When I was a kid, my grandmother’s house had a bedroom in the upstairs with a secret room behind a footwall. An attic-turned-storage closet, really. On snow days, my older brother and I felt along the textured wallpaper for the barely-there crack of a door and peeled it open, only the hot, dark air to greet us. Inside, we pretended we were two of Peter Pan’s Lost Boys, having found some unknown world, some timeless Neverland. Once, when I was eight and the neighbor girl was six, she and I played alien, innocently stripping ourselves of clothes and letting the other explore the unknown.
I think about that attic room sometimes when I’m sitting on an upside-down bucket in a broom closet on the fourth floor of St. Bishop’s Prep, my colleague Mr. Jeffers beside me, his cigarette disappearing into its red butt. I wonder how much of my grandmother’s dormer room was as inglorious as this one.
Today Jeffers and I smoke first thing in the morning, wondering how many of the boys will make it to class. November has blown in as inches of icy layers, and most of the commuting boys probably still lie in bed, knowing they’ll spend the day playing video games in their basements. The boarders only have to walk here, and so here we are—they and I, Jeffers and the other teachers. I wonder if Merk Shepherdson—who lives thirty yards from my class and still is late every day—will bother to make the trek across the quad. The others will be waiting for me in their aligned desks when I enter, staring out the leaded window at the snow-covered bricks and ivy; the shoveled sidewalks covered with blond boys in pea-coats; the leaves still clinging to the Japanese Maples, making them look like red-velvet cakes coated in icing. And some of them will think, even, how beautiful it is, how lucky they are to be here, looking out at a scene they will, no doubt, come to remember with nostalgia.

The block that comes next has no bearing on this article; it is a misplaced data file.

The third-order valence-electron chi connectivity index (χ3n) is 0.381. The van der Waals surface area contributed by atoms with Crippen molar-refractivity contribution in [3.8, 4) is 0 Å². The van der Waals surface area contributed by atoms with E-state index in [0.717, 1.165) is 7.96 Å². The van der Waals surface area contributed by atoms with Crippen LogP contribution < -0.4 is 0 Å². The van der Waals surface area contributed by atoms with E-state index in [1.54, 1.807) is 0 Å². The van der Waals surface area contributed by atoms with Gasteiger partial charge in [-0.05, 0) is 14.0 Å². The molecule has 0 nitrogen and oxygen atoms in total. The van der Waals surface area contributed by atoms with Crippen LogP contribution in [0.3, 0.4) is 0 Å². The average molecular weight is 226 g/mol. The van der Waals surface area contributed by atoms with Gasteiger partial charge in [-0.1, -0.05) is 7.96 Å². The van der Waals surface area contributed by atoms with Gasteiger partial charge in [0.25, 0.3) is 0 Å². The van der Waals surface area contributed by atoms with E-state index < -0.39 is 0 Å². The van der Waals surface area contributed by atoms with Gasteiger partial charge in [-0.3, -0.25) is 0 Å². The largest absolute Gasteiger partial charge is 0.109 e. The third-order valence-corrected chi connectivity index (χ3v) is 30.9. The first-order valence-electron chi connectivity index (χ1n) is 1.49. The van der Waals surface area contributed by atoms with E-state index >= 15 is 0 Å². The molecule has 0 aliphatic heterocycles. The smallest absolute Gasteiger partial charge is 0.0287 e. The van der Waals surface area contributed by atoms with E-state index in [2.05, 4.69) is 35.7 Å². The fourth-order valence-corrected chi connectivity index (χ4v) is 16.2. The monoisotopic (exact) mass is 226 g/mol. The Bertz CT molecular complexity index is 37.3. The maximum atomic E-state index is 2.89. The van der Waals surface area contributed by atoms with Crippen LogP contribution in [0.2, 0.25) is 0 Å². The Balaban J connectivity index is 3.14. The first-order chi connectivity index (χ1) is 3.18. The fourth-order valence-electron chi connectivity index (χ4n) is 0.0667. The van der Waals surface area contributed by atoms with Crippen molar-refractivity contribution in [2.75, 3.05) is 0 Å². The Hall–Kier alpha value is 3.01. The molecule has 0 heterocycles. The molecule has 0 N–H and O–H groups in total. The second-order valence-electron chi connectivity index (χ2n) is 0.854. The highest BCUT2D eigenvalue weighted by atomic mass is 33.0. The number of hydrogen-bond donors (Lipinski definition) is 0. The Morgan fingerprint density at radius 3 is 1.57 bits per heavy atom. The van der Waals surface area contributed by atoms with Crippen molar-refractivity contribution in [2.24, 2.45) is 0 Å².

“I could’ve used the day off,” Jeffers says, taking a drag. “To grade papers, I mean. I could’ve used a frickin’ snow day.” Jeffers lives in the dorms with the boys and has all the time in the world each morning to get dressed and get here. To grade papers and stay up on his work. And yet he hasn’t buttoned his top button. His tie hangs loosely around his shoulders, and his hair grows shaggy and unkempt. Sitting on a stack of newspaper before me, he scissors a cigarette between his fingers in a dramatic fashion.
Jeffers was also once a student here—one of those kids who bought the school yearbook and asked everyone on the basketball team to sign it. My brother scoffed when he heard about Jeffers’ becoming a teacher, saying only, “That’s a recipe for disaster.”
“Yeah, a snow day would be nice,” I say, thinking of my laptop, which has sat untouched for months; of all the writing I haven’t done since becoming a teacher; of all the things I’d promised myself I’d do instead of landing back at my alma mater, a place I’d already before been happy to leave.
We hear a voice in the hall—a woman’s—and brace for someone to open the closet door. Jeffers places his hand on the doorknob, ready to hold it shut if necessary.
I need to see you after school, young man, Miss Schmidt’s muffled voice says.
Jeffers smirks and nods. “Lucky bastard,” he says, shaking his head slowly. “She’s a hottie.”
“Hmm,” I nod.
“You know what’s going to happen in her class after school, right?” He elbows me and winks, and I wonder if he’s kidding or whether he knows something I don’t. He knows lots of these kinds of things I don’t. I remember once seeing him in the gym, sitting on the bleachers next to a senior, the two of them deep in conversation, their voices drifting in low whispers until Jeffers laughed as though he, too, were seventeen, and I remember thinking at the time that the pair seemed like real friends.
Jeffers’s cigarette barely clings to his full lips, and suddenly I feel uncomfortable being alone with him, my knees only inches away from his.
“Okay, gotta go, man,” I say, extinguishing my own cig on the bottom of my shoe and laying it on a dust tray. “Test day.”